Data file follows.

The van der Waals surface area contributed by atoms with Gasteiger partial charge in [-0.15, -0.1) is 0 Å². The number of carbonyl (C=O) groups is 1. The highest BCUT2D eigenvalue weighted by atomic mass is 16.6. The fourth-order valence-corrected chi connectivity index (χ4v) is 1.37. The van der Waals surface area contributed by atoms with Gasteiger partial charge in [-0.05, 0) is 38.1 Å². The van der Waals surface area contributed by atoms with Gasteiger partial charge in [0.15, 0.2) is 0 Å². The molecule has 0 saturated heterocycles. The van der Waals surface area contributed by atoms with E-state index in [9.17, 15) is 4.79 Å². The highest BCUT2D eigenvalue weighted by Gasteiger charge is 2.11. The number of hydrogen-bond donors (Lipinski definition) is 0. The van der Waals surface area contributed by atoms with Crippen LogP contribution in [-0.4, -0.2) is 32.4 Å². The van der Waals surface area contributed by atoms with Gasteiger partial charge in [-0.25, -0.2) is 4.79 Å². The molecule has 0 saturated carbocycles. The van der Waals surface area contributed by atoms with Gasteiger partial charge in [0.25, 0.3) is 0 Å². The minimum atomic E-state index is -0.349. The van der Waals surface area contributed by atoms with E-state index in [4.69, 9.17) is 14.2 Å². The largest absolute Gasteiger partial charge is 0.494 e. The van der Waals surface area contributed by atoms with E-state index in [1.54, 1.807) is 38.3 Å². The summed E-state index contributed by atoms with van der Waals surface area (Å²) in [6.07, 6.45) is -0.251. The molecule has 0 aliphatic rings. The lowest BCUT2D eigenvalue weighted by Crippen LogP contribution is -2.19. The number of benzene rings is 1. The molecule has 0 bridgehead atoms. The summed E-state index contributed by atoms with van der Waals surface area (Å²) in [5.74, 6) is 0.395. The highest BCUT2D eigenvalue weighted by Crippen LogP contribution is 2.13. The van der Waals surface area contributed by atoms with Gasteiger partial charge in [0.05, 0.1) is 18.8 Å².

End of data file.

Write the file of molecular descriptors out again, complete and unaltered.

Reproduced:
The van der Waals surface area contributed by atoms with Gasteiger partial charge in [-0.15, -0.1) is 0 Å². The number of carbonyl (C=O) groups is 1. The highest BCUT2D eigenvalue weighted by atomic mass is 16.6. The fourth-order valence-corrected chi connectivity index (χ4v) is 1.37. The van der Waals surface area contributed by atoms with Gasteiger partial charge in [-0.05, 0) is 38.1 Å². The van der Waals surface area contributed by atoms with Gasteiger partial charge in [0.15, 0.2) is 0 Å². The molecule has 0 saturated heterocycles. The van der Waals surface area contributed by atoms with E-state index in [9.17, 15) is 4.79 Å². The highest BCUT2D eigenvalue weighted by Gasteiger charge is 2.11. The number of hydrogen-bond donors (Lipinski definition) is 0. The van der Waals surface area contributed by atoms with Crippen LogP contribution in [-0.4, -0.2) is 32.4 Å². The van der Waals surface area contributed by atoms with Gasteiger partial charge in [-0.25, -0.2) is 4.79 Å². The molecule has 0 saturated carbocycles. The van der Waals surface area contributed by atoms with Gasteiger partial charge in [0.25, 0.3) is 0 Å². The minimum atomic E-state index is -0.349. The van der Waals surface area contributed by atoms with E-state index in [4.69, 9.17) is 14.2 Å². The largest absolute Gasteiger partial charge is 0.494 e. The van der Waals surface area contributed by atoms with E-state index in [1.54, 1.807) is 38.3 Å². The summed E-state index contributed by atoms with van der Waals surface area (Å²) in [6.07, 6.45) is -0.251. The molecule has 0 aliphatic rings. The lowest BCUT2D eigenvalue weighted by Crippen LogP contribution is -2.19. The number of benzene rings is 1. The molecule has 0 bridgehead atoms. The summed E-state index contributed by atoms with van der Waals surface area (Å²) in [5.74, 6) is 0.395. The highest BCUT2D eigenvalue weighted by Crippen LogP contribution is 2.13. The van der Waals surface area contributed by atoms with Gasteiger partial charge in [0.05, 0.1) is 18.8 Å².